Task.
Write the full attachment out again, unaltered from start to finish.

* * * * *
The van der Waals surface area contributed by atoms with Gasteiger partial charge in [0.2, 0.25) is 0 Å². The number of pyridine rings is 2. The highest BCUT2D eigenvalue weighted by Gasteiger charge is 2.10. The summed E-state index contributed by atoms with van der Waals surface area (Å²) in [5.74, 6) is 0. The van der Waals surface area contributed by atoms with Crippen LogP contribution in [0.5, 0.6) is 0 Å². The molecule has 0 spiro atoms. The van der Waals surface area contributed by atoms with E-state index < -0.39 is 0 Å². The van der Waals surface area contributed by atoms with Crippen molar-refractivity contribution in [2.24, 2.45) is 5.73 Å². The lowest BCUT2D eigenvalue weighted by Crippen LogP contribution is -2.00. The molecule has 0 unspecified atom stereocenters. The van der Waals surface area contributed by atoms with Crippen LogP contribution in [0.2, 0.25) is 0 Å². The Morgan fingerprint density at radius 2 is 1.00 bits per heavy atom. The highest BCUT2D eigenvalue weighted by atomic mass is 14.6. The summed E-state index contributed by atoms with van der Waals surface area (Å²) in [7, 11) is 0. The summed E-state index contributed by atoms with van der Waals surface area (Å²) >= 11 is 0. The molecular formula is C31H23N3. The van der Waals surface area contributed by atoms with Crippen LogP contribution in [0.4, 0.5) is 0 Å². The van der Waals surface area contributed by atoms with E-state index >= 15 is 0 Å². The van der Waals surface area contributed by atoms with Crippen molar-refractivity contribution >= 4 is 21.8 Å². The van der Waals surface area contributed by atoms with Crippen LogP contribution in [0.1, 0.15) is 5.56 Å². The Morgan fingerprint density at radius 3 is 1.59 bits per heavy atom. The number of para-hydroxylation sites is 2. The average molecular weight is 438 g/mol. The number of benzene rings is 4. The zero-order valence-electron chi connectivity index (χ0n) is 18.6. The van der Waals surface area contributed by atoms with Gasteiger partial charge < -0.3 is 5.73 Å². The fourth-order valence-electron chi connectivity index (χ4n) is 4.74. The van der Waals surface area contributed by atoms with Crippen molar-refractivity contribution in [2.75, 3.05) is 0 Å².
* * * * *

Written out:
The van der Waals surface area contributed by atoms with Gasteiger partial charge in [0.2, 0.25) is 0 Å². The number of pyridine rings is 2. The highest BCUT2D eigenvalue weighted by Gasteiger charge is 2.10. The summed E-state index contributed by atoms with van der Waals surface area (Å²) in [5.74, 6) is 0. The van der Waals surface area contributed by atoms with Crippen LogP contribution in [0.5, 0.6) is 0 Å². The molecule has 0 spiro atoms. The van der Waals surface area contributed by atoms with E-state index < -0.39 is 0 Å². The van der Waals surface area contributed by atoms with Crippen molar-refractivity contribution in [2.24, 2.45) is 5.73 Å². The lowest BCUT2D eigenvalue weighted by Crippen LogP contribution is -2.00. The molecule has 0 unspecified atom stereocenters. The van der Waals surface area contributed by atoms with Crippen LogP contribution in [0.2, 0.25) is 0 Å². The Morgan fingerprint density at radius 2 is 1.00 bits per heavy atom. The highest BCUT2D eigenvalue weighted by atomic mass is 14.6. The summed E-state index contributed by atoms with van der Waals surface area (Å²) in [7, 11) is 0. The summed E-state index contributed by atoms with van der Waals surface area (Å²) >= 11 is 0. The molecular formula is C31H23N3. The van der Waals surface area contributed by atoms with Crippen LogP contribution in [0.4, 0.5) is 0 Å². The van der Waals surface area contributed by atoms with E-state index >= 15 is 0 Å². The van der Waals surface area contributed by atoms with Crippen molar-refractivity contribution >= 4 is 21.8 Å². The van der Waals surface area contributed by atoms with Crippen LogP contribution in [0.1, 0.15) is 5.56 Å². The Morgan fingerprint density at radius 3 is 1.59 bits per heavy atom. The number of para-hydroxylation sites is 2. The average molecular weight is 438 g/mol. The number of benzene rings is 4. The zero-order valence-electron chi connectivity index (χ0n) is 18.6. The van der Waals surface area contributed by atoms with Gasteiger partial charge < -0.3 is 5.73 Å². The fourth-order valence-electron chi connectivity index (χ4n) is 4.74. The van der Waals surface area contributed by atoms with Crippen molar-refractivity contribution in [2.75, 3.05) is 0 Å².